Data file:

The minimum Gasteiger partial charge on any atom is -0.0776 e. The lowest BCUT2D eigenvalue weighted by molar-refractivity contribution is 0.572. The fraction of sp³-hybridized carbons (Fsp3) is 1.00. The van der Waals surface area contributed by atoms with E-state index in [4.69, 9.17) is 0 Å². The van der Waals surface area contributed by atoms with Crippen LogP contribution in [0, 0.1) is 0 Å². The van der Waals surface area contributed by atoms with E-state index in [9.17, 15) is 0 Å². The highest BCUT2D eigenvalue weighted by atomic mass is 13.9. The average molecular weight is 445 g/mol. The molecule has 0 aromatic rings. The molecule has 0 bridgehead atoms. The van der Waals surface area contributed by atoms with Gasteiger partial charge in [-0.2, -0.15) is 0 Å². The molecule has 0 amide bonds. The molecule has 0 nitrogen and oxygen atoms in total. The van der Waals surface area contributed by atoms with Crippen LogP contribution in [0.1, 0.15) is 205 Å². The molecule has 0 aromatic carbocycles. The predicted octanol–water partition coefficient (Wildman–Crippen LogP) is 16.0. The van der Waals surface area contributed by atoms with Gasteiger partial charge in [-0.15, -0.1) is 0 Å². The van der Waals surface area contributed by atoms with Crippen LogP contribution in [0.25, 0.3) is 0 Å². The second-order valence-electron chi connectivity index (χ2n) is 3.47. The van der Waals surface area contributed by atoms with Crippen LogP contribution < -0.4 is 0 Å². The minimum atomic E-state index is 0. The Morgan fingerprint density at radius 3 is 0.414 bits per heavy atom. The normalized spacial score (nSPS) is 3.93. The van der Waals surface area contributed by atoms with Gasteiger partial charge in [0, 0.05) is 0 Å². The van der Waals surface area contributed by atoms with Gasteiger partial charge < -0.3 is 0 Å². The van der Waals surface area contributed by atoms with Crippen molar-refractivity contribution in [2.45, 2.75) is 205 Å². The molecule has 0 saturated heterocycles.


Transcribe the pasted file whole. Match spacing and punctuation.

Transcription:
The minimum Gasteiger partial charge on any atom is -0.0776 e. The lowest BCUT2D eigenvalue weighted by molar-refractivity contribution is 0.572. The fraction of sp³-hybridized carbons (Fsp3) is 1.00. The van der Waals surface area contributed by atoms with E-state index in [4.69, 9.17) is 0 Å². The van der Waals surface area contributed by atoms with Crippen LogP contribution in [0, 0.1) is 0 Å². The van der Waals surface area contributed by atoms with E-state index in [9.17, 15) is 0 Å². The highest BCUT2D eigenvalue weighted by atomic mass is 13.9. The average molecular weight is 445 g/mol. The molecule has 0 aromatic rings. The molecule has 0 bridgehead atoms. The van der Waals surface area contributed by atoms with Gasteiger partial charge in [-0.2, -0.15) is 0 Å². The molecule has 0 amide bonds. The molecule has 0 nitrogen and oxygen atoms in total. The van der Waals surface area contributed by atoms with Crippen LogP contribution in [0.1, 0.15) is 205 Å². The molecule has 0 aromatic carbocycles. The predicted octanol–water partition coefficient (Wildman–Crippen LogP) is 16.0. The van der Waals surface area contributed by atoms with Gasteiger partial charge in [-0.15, -0.1) is 0 Å². The van der Waals surface area contributed by atoms with Crippen LogP contribution in [0.25, 0.3) is 0 Å². The second-order valence-electron chi connectivity index (χ2n) is 3.47. The van der Waals surface area contributed by atoms with Crippen LogP contribution < -0.4 is 0 Å². The minimum atomic E-state index is 0. The Morgan fingerprint density at radius 3 is 0.414 bits per heavy atom. The normalized spacial score (nSPS) is 3.93. The van der Waals surface area contributed by atoms with Gasteiger partial charge in [0, 0.05) is 0 Å². The van der Waals surface area contributed by atoms with Gasteiger partial charge < -0.3 is 0 Å². The van der Waals surface area contributed by atoms with Crippen molar-refractivity contribution in [2.45, 2.75) is 205 Å². The molecule has 0 saturated heterocycles.